Denver Post (Colorado)
2 February 1899, pg. 4
Digital image viewed online at GenealogyBank 8 April 2013.
Transcription by S. Lincecum.
A GEORGIA ROMANCE.
The Death of a Banker Brings Out an Interesting Story.
The announcement of the death of Joseph E. Bivins at a private sanitarium in Milledgeville, Ga., recalls one of the strangest combinations of romantic incidents that has ever occurred in Georgia.
Bivins was president of the First National bank of the little town of Cordele, in the southern part of the state, and was a shrewd and capable business man. His health broke down from overwork, and he was sent to the sanitarium for treatment, but succumbed to the disease and died a few days ago.
To begin at the beginning, it will be necessary to go back to a period just prior to the war, when John Pitts, a bachelor, who had acquired quite a large amount of property, suddenly announced to his friends that he believed he would get married. No sooner had he formed that resolution than he dressed himself in his best clothes, put on his hat and walked down Whitehall street to a millinery establishment conducted by a maiden lady in moderate circumstances.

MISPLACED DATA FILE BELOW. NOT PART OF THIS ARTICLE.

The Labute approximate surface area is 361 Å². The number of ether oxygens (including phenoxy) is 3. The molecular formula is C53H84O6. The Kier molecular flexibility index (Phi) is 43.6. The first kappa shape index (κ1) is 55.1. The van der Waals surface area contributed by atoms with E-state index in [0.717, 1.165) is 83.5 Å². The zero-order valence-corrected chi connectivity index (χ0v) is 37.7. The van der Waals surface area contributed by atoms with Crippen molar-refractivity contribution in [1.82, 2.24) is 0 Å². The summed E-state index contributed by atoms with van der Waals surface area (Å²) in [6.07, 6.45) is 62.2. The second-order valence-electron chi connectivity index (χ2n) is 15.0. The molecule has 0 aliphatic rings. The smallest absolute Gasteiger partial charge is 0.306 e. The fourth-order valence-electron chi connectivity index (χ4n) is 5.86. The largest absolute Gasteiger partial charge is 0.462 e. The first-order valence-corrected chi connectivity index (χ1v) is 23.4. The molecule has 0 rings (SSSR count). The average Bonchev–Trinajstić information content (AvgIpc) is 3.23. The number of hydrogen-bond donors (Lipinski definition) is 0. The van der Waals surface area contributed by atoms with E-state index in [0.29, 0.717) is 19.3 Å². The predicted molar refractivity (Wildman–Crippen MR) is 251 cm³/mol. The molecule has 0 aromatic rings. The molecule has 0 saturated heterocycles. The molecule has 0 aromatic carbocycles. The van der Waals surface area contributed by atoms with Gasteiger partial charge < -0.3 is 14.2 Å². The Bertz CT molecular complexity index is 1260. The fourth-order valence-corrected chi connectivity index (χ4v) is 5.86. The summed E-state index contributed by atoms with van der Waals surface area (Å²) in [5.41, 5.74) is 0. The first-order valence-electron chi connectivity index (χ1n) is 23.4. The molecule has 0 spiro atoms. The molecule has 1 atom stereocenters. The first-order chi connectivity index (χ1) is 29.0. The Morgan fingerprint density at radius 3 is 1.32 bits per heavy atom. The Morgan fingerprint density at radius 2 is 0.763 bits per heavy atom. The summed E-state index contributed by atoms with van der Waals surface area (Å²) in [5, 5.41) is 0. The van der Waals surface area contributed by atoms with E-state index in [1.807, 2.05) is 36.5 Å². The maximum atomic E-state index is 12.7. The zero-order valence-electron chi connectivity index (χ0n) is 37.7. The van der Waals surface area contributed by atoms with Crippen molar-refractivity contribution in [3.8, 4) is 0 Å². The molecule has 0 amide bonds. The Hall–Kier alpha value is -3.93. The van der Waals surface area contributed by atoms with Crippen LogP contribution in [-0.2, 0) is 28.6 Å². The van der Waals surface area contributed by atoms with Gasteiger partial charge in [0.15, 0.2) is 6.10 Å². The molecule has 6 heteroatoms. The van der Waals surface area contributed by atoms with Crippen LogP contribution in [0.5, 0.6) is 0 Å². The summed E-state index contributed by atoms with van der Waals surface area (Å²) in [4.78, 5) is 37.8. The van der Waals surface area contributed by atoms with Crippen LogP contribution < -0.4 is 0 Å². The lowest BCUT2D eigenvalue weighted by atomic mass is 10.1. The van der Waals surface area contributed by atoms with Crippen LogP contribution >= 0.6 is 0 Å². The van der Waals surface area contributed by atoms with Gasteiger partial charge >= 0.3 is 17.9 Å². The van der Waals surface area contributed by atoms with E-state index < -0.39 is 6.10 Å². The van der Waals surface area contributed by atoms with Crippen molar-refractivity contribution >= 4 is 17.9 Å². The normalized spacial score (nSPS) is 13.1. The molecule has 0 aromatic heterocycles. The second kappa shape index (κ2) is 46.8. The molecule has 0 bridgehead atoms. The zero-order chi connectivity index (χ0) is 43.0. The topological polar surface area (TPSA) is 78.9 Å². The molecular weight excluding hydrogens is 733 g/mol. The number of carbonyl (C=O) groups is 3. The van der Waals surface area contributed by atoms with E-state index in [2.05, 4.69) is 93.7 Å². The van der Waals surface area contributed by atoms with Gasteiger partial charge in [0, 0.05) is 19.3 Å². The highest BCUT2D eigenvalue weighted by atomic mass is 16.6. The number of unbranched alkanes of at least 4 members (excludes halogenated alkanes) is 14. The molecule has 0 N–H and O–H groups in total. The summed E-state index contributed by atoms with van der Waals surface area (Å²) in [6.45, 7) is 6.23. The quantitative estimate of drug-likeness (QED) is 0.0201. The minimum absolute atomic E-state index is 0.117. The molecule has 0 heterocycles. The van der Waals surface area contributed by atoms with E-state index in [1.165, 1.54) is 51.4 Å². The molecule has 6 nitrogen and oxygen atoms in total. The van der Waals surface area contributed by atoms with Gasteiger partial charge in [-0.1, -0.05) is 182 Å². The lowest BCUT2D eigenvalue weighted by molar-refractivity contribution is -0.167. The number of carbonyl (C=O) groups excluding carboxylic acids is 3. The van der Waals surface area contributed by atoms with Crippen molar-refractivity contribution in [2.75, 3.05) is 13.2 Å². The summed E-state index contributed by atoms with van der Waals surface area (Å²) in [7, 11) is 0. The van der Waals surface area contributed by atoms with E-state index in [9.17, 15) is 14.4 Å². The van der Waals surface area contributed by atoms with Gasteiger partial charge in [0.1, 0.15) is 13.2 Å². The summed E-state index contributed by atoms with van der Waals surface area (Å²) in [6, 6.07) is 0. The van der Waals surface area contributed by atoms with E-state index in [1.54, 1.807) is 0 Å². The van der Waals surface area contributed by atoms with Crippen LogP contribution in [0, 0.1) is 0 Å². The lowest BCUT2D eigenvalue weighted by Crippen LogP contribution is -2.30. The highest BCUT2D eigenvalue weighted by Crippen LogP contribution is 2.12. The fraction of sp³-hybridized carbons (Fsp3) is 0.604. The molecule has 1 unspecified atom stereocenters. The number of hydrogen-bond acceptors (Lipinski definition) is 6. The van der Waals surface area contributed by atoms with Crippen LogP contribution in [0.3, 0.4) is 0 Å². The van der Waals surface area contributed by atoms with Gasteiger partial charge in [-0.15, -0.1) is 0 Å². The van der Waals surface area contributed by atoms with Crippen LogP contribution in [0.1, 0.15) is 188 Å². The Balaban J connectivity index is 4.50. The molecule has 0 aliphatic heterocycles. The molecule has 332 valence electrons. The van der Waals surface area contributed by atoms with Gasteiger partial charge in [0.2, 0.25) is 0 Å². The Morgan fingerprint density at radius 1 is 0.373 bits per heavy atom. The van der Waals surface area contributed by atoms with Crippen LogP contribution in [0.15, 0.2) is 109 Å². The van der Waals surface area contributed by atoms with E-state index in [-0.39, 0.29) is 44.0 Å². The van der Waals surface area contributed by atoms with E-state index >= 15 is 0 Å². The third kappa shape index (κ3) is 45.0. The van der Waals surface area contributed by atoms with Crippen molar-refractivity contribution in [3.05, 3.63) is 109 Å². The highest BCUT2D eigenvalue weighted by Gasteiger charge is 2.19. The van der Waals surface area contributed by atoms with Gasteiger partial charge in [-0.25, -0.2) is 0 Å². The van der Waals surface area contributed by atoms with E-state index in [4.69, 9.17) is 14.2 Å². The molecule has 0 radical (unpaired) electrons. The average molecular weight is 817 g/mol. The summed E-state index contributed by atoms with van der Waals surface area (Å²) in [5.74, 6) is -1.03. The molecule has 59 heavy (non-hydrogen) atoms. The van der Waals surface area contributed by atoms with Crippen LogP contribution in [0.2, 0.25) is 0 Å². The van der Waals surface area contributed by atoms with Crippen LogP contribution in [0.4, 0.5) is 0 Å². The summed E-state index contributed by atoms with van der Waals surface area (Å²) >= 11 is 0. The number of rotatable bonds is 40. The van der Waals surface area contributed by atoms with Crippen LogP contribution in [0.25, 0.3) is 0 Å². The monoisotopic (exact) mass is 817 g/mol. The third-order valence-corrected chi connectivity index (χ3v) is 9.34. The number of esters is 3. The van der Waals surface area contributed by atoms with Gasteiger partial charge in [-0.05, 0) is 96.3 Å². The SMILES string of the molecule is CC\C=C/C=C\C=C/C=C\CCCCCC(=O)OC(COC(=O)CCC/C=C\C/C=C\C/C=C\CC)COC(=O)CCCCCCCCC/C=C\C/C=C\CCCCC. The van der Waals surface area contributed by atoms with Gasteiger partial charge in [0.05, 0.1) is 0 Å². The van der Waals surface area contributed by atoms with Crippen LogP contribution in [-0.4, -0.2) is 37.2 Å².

In a few words he explained his mission, proposed marriage and was accepted, and in a few hours the two were made one. Pitts was a good business man, and had accumulated quite a lot of property in real estate, which was comparatively cheap at that time, and by the time the civil war broke out he was considered a rich man. But he formed a sudden resolution to volunteer in the Confederate service, and joining a company, he went to the front. That was the last that was ever heard of him by his wife and his friends. She watched and waited for some tidings of her husband, and finally, after the war closed and there were still no tidings of the missing man, she gave him up for dead and assumed control of the property, being the sole heir of the missing man.